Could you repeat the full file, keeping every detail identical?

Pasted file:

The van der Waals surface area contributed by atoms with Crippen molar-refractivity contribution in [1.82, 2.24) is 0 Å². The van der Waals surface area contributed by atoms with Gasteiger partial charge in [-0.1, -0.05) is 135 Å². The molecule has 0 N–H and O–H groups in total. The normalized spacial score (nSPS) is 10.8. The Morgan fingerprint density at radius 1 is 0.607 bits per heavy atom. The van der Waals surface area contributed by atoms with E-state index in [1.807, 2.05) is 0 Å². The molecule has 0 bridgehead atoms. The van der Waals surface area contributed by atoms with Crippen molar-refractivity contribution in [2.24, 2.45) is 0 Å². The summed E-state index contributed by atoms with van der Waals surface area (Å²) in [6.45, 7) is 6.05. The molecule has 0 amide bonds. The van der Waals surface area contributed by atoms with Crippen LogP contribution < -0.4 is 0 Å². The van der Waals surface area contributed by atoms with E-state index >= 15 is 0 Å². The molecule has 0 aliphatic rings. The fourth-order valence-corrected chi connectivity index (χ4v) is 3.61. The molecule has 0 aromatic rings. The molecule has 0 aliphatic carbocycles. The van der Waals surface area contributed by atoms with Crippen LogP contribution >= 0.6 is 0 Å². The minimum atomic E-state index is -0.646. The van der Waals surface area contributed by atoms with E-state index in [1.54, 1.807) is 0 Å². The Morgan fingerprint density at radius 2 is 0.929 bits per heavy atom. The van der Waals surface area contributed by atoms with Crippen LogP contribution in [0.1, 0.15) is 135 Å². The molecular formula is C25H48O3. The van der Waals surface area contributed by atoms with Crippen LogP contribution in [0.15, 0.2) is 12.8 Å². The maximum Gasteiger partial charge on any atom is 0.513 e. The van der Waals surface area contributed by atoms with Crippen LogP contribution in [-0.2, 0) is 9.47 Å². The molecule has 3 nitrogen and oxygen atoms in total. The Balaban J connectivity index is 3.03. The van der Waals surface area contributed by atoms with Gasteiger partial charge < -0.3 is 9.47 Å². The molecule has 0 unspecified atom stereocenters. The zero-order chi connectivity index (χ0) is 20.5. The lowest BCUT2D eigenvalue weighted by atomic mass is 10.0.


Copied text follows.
The van der Waals surface area contributed by atoms with Crippen molar-refractivity contribution in [1.82, 2.24) is 0 Å². The van der Waals surface area contributed by atoms with Gasteiger partial charge in [-0.1, -0.05) is 135 Å². The molecule has 0 N–H and O–H groups in total. The normalized spacial score (nSPS) is 10.8. The Morgan fingerprint density at radius 1 is 0.607 bits per heavy atom. The van der Waals surface area contributed by atoms with E-state index in [1.807, 2.05) is 0 Å². The molecule has 0 bridgehead atoms. The van der Waals surface area contributed by atoms with Crippen molar-refractivity contribution in [2.24, 2.45) is 0 Å². The summed E-state index contributed by atoms with van der Waals surface area (Å²) in [6.45, 7) is 6.05. The molecule has 0 amide bonds. The van der Waals surface area contributed by atoms with Crippen LogP contribution < -0.4 is 0 Å². The van der Waals surface area contributed by atoms with E-state index >= 15 is 0 Å². The molecule has 0 aliphatic rings. The fourth-order valence-corrected chi connectivity index (χ4v) is 3.61. The molecule has 0 aromatic rings. The molecule has 0 aliphatic carbocycles. The van der Waals surface area contributed by atoms with Crippen LogP contribution >= 0.6 is 0 Å². The minimum atomic E-state index is -0.646. The van der Waals surface area contributed by atoms with E-state index in [1.54, 1.807) is 0 Å². The Morgan fingerprint density at radius 2 is 0.929 bits per heavy atom. The van der Waals surface area contributed by atoms with Crippen LogP contribution in [0.1, 0.15) is 135 Å². The molecular formula is C25H48O3. The van der Waals surface area contributed by atoms with Crippen LogP contribution in [0.15, 0.2) is 12.8 Å². The maximum Gasteiger partial charge on any atom is 0.513 e. The van der Waals surface area contributed by atoms with Crippen LogP contribution in [-0.2, 0) is 9.47 Å². The molecule has 3 nitrogen and oxygen atoms in total. The Balaban J connectivity index is 3.03. The van der Waals surface area contributed by atoms with Gasteiger partial charge < -0.3 is 9.47 Å². The molecule has 0 unspecified atom stereocenters. The zero-order chi connectivity index (χ0) is 20.5. The lowest BCUT2D eigenvalue weighted by atomic mass is 10.0.